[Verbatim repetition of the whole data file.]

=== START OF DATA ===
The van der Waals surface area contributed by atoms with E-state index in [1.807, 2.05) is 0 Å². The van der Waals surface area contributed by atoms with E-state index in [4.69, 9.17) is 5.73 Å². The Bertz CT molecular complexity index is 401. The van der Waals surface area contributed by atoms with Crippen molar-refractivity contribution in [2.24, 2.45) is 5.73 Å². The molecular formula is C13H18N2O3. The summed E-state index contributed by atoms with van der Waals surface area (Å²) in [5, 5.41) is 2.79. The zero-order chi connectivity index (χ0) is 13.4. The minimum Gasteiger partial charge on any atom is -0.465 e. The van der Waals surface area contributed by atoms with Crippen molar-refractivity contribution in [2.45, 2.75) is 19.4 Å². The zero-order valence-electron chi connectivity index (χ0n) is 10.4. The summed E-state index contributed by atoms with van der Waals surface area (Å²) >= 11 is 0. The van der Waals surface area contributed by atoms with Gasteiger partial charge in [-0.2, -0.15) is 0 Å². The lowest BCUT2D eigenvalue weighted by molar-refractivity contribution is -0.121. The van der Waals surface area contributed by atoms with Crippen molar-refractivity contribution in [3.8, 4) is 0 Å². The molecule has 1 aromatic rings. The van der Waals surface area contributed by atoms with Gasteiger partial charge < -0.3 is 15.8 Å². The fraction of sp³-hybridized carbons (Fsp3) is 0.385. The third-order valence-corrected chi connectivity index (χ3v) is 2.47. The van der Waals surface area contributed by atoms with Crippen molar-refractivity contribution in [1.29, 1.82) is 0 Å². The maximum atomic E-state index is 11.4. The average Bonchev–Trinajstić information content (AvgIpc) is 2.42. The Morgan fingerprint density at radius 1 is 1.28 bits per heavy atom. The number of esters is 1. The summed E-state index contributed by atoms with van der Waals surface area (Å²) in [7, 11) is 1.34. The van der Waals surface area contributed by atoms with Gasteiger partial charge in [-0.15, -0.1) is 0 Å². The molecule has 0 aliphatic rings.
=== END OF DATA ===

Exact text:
The van der Waals surface area contributed by atoms with E-state index in [1.807, 2.05) is 0 Å². The van der Waals surface area contributed by atoms with E-state index in [4.69, 9.17) is 5.73 Å². The Bertz CT molecular complexity index is 401. The van der Waals surface area contributed by atoms with Crippen molar-refractivity contribution in [2.24, 2.45) is 5.73 Å². The molecular formula is C13H18N2O3. The summed E-state index contributed by atoms with van der Waals surface area (Å²) in [5, 5.41) is 2.79. The zero-order chi connectivity index (χ0) is 13.4. The minimum Gasteiger partial charge on any atom is -0.465 e. The van der Waals surface area contributed by atoms with Crippen molar-refractivity contribution in [2.45, 2.75) is 19.4 Å². The zero-order valence-electron chi connectivity index (χ0n) is 10.4. The summed E-state index contributed by atoms with van der Waals surface area (Å²) >= 11 is 0. The van der Waals surface area contributed by atoms with Gasteiger partial charge in [-0.2, -0.15) is 0 Å². The lowest BCUT2D eigenvalue weighted by molar-refractivity contribution is -0.121. The van der Waals surface area contributed by atoms with Crippen molar-refractivity contribution in [3.8, 4) is 0 Å². The molecule has 1 aromatic rings. The van der Waals surface area contributed by atoms with Gasteiger partial charge < -0.3 is 15.8 Å². The fraction of sp³-hybridized carbons (Fsp3) is 0.385. The third-order valence-corrected chi connectivity index (χ3v) is 2.47. The van der Waals surface area contributed by atoms with Crippen molar-refractivity contribution in [1.29, 1.82) is 0 Å². The maximum atomic E-state index is 11.4. The average Bonchev–Trinajstić information content (AvgIpc) is 2.42. The Morgan fingerprint density at radius 1 is 1.28 bits per heavy atom. The number of esters is 1. The summed E-state index contributed by atoms with van der Waals surface area (Å²) in [7, 11) is 1.34. The van der Waals surface area contributed by atoms with Gasteiger partial charge in [-0.15, -0.1) is 0 Å². The molecule has 0 aliphatic rings.